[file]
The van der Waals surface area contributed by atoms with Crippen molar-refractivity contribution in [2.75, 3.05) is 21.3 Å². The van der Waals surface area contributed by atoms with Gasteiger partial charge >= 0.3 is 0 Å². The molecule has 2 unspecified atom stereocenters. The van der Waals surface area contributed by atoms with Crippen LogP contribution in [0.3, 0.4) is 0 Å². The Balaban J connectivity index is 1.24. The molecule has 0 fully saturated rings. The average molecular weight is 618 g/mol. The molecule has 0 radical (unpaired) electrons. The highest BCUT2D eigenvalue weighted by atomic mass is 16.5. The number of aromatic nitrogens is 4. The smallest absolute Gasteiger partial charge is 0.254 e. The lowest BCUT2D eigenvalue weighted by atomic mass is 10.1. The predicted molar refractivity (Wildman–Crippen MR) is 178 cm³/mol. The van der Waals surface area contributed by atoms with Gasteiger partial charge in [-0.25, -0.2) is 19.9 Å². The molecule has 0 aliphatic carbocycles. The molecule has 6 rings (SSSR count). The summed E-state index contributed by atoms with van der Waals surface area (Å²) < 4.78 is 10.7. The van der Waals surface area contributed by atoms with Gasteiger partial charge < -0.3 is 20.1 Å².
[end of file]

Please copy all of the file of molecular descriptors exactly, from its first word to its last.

The van der Waals surface area contributed by atoms with Crippen molar-refractivity contribution in [2.75, 3.05) is 21.3 Å². The van der Waals surface area contributed by atoms with Gasteiger partial charge >= 0.3 is 0 Å². The molecule has 2 unspecified atom stereocenters. The van der Waals surface area contributed by atoms with Crippen LogP contribution in [0.3, 0.4) is 0 Å². The Balaban J connectivity index is 1.24. The molecule has 0 fully saturated rings. The average molecular weight is 618 g/mol. The molecule has 0 radical (unpaired) electrons. The highest BCUT2D eigenvalue weighted by atomic mass is 16.5. The number of aromatic nitrogens is 4. The smallest absolute Gasteiger partial charge is 0.254 e. The lowest BCUT2D eigenvalue weighted by atomic mass is 10.1. The predicted molar refractivity (Wildman–Crippen MR) is 178 cm³/mol. The van der Waals surface area contributed by atoms with Gasteiger partial charge in [-0.25, -0.2) is 19.9 Å². The molecule has 0 aliphatic carbocycles. The molecule has 6 rings (SSSR count). The summed E-state index contributed by atoms with van der Waals surface area (Å²) < 4.78 is 10.7. The van der Waals surface area contributed by atoms with Gasteiger partial charge < -0.3 is 20.1 Å².